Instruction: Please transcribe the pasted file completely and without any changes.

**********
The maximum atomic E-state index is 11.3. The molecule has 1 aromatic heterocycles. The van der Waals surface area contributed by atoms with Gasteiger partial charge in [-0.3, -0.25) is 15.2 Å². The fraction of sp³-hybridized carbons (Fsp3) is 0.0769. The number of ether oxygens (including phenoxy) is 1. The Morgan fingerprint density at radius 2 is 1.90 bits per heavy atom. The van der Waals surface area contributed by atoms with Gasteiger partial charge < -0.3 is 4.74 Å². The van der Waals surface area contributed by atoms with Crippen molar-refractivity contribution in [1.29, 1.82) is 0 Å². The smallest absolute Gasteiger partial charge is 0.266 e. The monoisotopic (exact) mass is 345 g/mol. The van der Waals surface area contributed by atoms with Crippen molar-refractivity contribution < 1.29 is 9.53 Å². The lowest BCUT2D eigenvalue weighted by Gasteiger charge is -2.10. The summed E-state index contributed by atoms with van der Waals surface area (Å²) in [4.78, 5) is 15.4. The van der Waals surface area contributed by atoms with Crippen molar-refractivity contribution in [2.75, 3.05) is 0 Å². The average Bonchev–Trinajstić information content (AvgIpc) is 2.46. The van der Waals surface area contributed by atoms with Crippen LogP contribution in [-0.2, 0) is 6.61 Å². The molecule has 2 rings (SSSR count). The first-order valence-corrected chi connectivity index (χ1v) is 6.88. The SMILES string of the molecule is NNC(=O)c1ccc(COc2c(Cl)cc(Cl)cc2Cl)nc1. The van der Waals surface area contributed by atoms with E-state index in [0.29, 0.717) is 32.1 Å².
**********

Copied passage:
The maximum atomic E-state index is 11.3. The molecule has 1 aromatic heterocycles. The van der Waals surface area contributed by atoms with Gasteiger partial charge in [-0.3, -0.25) is 15.2 Å². The fraction of sp³-hybridized carbons (Fsp3) is 0.0769. The number of ether oxygens (including phenoxy) is 1. The Morgan fingerprint density at radius 2 is 1.90 bits per heavy atom. The van der Waals surface area contributed by atoms with Gasteiger partial charge < -0.3 is 4.74 Å². The van der Waals surface area contributed by atoms with Crippen molar-refractivity contribution in [1.29, 1.82) is 0 Å². The smallest absolute Gasteiger partial charge is 0.266 e. The monoisotopic (exact) mass is 345 g/mol. The van der Waals surface area contributed by atoms with Crippen molar-refractivity contribution < 1.29 is 9.53 Å². The lowest BCUT2D eigenvalue weighted by Gasteiger charge is -2.10. The summed E-state index contributed by atoms with van der Waals surface area (Å²) in [4.78, 5) is 15.4. The van der Waals surface area contributed by atoms with Crippen molar-refractivity contribution in [2.75, 3.05) is 0 Å². The average Bonchev–Trinajstić information content (AvgIpc) is 2.46. The van der Waals surface area contributed by atoms with Crippen LogP contribution in [-0.2, 0) is 6.61 Å². The molecule has 2 rings (SSSR count). The first-order valence-corrected chi connectivity index (χ1v) is 6.88. The SMILES string of the molecule is NNC(=O)c1ccc(COc2c(Cl)cc(Cl)cc2Cl)nc1. The van der Waals surface area contributed by atoms with E-state index in [0.29, 0.717) is 32.1 Å².